On the 1st of March 1902 the; former organiser of steam train races on the Morovian railway, diplomat, tobacco trader, insurance inspector and entrepreneur who sat on the board of the Daimler Motoren Gesellschaft (DMG), Emil Jellinek took delivery of the very first Mercedes Simplex in Nice, France, a month ahead of the Nice – La Turbie Hillclmb into which it was entered for E.T.Stead. A second Simplex was entered in the same event to be driven by Albert Lemaître, official winner of ‘the world’s first competitive motoring event’ from Paris to Rouen in 1897.
As the 35hp Mercedes, driven by Wilhelm Werner, of 1901 had done the new Simplex model swept to a 1-2 victory with Stead leading Lemaítre home. After Werner had won the Frankfurt circuit race later in the same year he and Otto Hieronimus returned to Nice in 1903 and claimed another 1-2 for the Simplex model with Otto beating Werner.
In his pursuit of a “mechanical greyhound” Jellink father of daughter Mercedes who’s name Jellink insisted on selling DMG’s products under, had encouraged Wilhelm Maybach and Gottlieb Daimler’s son Paul to pursue lightweight designs against all contemporary mechanical wisdom. That wisdom had been largely based on experience with steam locomotives which as a general rule of thumb could be reckoned to be faster the bigger they were.
While the Simplex was not outwardly revolutionary, it followed the Panard Systém with the engine at the front and rear wheel drive it was the detail improvements which made it such a good performer. In particular the transmission featured 4 forward speeds that were engaged by the worlds first foot operated (Simplex) spring pressure clutch which made changing gears a good deal easier and faster.
By enclosing the motor from above and below the Simplex relied on the draft of air through the worlds first honeycomb radiator to cool the motor which was not fitted with a cooling fan, but instead relied for a draft on the air vanes built into the 60 cm / 23 5/8ths inch flywheel. This improved cooling system allowed a 2 litre saving in water coolant over the previous model, now only 7 litres 1.5 gallons of water were required to cool the four cylinder motor.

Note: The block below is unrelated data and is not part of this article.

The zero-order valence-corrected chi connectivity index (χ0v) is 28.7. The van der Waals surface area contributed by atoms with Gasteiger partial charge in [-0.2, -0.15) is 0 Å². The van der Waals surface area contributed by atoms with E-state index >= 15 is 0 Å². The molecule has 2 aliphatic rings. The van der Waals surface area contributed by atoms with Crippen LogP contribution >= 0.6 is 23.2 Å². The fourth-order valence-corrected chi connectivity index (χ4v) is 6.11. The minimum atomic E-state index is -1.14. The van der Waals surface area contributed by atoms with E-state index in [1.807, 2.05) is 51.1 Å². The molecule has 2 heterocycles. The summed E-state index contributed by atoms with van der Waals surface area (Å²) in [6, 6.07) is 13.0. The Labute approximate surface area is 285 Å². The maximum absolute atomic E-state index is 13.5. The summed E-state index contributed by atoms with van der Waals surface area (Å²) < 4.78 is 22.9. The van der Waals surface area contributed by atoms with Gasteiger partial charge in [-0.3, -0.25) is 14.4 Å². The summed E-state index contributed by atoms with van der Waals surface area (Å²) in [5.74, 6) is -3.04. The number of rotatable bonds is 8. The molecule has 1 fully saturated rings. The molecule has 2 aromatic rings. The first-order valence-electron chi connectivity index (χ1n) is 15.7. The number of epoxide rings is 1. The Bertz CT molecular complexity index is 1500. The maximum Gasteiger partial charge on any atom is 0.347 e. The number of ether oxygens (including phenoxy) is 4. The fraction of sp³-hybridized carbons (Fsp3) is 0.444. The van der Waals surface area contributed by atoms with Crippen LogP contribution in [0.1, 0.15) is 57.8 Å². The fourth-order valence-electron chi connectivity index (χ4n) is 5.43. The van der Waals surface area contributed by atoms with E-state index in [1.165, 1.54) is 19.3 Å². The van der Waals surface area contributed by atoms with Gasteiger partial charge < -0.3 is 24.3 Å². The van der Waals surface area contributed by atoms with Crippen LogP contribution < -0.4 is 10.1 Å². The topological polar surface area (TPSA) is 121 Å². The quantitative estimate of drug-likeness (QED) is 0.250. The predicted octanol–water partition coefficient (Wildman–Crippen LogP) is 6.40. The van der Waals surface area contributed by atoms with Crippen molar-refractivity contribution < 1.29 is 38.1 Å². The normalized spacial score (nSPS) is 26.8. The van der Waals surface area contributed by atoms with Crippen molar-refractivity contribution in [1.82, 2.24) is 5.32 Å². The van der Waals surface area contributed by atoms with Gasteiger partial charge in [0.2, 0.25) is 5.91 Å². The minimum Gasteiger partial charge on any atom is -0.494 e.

Interestingly the vehicle was not only fitted with regular rear wheel brakes as were most vehicles of the time but it was also fitted with a band brake acting on a shaft connecting the gearbox to the sprocket shaft which was also actuated by a foot pedal. When ever the brakes were applied water dripped from a reservoir onto the friction surfaces to keep them cool.
At the Berlin Motor Show in 1903 when the Simplex was presented to Emperor Wilhelm II he is alleged to have shared some Imperial Prussian humour with Wilhelm Maybach, saying “A truly beautiful engine you have here! But it’s not as simplex as that, you know.” Polish Count Zborowski crashed his Simplex out of the 1903 Nice – La Turbine hillclimb but Mercedes honour was salvaged later in the week when Hermann Braun won the Nice Mile race on the Promenade des Anglais.
Originally fitted with a 6,786 cc / 411 cui 40 hp motor later models, like today’s featured 1903 example driven by Ben Collings in the Exeter Trial with his father in the passenger seat and at Prescott, were fitted with a 9,236 cc / 563 cui producing 60hp at under 1500 rpm. A further race victory was achieved by Belgian Camille ‘Red Devil’ Jenatzy in the 1903 Gordon Bennett Cup run over a 40 mile closed figure of eight road course marshalled by over 2,000 police officers. This victory was only achieved after Mercedes lost their intended three 12.7 litre / 775 cui 90 hp machines, along with 87 further vehicles, in a fire at DMG’s Cannstatt plant and the factory had borrowed three 60hp Simplex vehicles from their customers to enter the race, the winning #4 car was lent by US millionaire Clarence Clay Dinsmore.
On March 14th 1902 Billionaire William K. Vanderbilt Jr took delivery of the fifth 40 hp Simplex to be built from the Cannstadt factory and drove it 600 kms to Paris where he arrived the following day, this was the first of several Simplex models Vanderbilt would own and this car is thought to be not only the oldest surviving Simplex, but the oldest surviving Mercedes in the world. In January 1904 Vanderbilt briefly held claim to the land speed record when he recorded a speed of over 92 mph at the wheel of a 90hp Simplex at Daytona Beach.
Louis Rigolly raised the record to 95.705 mph driving a Gobron-Brillie in Nice 2 months later. Pierre de Caters driving a 90 hp Simplex at Ostend in Belgium raised the bar to just over 97mph in May 1904 before Louis Rigolly became the first man to exceed 100 mph when he was timed at 103 mph driving his Gobron-Brillie Ostend in July 1904.
Manufactured from 1902 to 1909 there are thought to be just 13 Simplex cars still in existence, GV 602 has been in the Collings family for many decades.
Thanks for joining me on this “It’s not Simplex” edition of “Gettin’ a li’l psycho on tyres”, I hope you will join me again tomorrow when I’ll be looking at a how the Red Bull young guns team got on in the 2013 Formula One Championship. Don’t forget to come back now !